Remember that enigmatic parable Jesus once told about a steward who was about to be laid off? Jesus ended up commending him because he used his last week of work so astutely. As long as he still held his position, he used it to lower other people's debts and earn himself a future. No interpreter is quite sure what to do with the parable because on the surface it seems a counsel of embezzlement. But never mind, the parable applies to us. We too are expropriating some passing trends in society in order to secure a new and more stable future. Yet we too must be astute, and notice how limited are the very conditions we use to move on, in order to move on.
--Gerald W. Schlabach, OblSB
Gerald W. Schlabach is an oblate of Saint John's Abbey in Minnesota. He teaches theology and ethics at the University of St. Thomas, Saint Paul, MN. For further reflections on these themes, see his article, "Stability amid Mobility: The Oblate's Challenge and Witness" in the American Benedictine Review 52:1 (March 2001).
Several Cistercian monasteries have chosen superiors recently. Brendan Freeman, OCSO, of New Melleray Abbey near Dubuque, IA, and Francis Kline, OCSO, of Our Lady of Mepkin in Moncks Corner, SC, were both reelected to continue their service to their communities. Mark Scott, OSCO, is the new abbot of Assumption Abbey in Ava, MO, and John Denburger, OCSO, was elected at Genesee Abbey, Genesee, NY.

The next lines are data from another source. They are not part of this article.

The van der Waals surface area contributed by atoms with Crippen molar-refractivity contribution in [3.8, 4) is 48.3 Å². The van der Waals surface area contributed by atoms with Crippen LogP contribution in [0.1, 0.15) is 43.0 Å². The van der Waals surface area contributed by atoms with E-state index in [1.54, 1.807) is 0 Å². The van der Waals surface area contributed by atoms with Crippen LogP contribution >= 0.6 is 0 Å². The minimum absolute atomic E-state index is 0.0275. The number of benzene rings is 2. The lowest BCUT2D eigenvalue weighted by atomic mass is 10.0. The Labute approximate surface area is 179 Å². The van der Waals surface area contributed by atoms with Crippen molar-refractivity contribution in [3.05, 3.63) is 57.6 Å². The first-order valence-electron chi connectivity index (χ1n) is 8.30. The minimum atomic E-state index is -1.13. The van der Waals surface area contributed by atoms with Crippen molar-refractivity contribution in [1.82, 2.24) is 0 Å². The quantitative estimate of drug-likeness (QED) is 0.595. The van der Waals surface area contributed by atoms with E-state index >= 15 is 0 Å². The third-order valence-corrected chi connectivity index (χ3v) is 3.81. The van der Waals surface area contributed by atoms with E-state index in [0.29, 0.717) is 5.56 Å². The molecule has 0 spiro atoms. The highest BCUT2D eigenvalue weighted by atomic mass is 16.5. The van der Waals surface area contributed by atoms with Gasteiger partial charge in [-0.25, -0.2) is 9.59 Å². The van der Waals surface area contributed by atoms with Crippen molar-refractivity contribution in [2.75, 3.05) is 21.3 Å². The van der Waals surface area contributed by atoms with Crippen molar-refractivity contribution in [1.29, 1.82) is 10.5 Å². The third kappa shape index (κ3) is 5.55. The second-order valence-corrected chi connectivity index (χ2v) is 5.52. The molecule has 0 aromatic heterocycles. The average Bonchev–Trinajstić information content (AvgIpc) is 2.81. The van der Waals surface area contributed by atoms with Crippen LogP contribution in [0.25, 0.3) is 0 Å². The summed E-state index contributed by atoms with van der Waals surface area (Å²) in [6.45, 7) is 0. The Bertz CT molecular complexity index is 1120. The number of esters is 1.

In other elections, the Missionary Benedictine Sisters of Tutzing have chosen Sister Kevin Hermsen, OSB, as prioress of Immaculata Priory in Norfolk, NE and Sister Ramona Varela, OSB, was elected prioress of the Tucson priory of the Benedictine Sisters of Perpetual Adoration. Father Justin Brown, OSB, has been elected abbot of St. Joseph Abbey in St. Benedict, LA. Jerome Tingerthal, OSB, a monk of Saint John's Abbey in Collegeville, MN, will serve as administrator of Saint Leo Abbey in St. Leo, FL.
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Men and women who guide those discerning a monastic vocation met for the Benedictine Vocation Directors' Conference at the St. Benedict Retreat Center in Schuyler, NE. Their theme was "Call and Discernment of a Benedictine Vocation." Dr. Lynn Bisonette, a psychiatrist, gave several presentations on psychosocial perspectives to be considered when evaluating persons for monastic life. Adam Ryan, OSB, spoke on a biblical theology of vocation.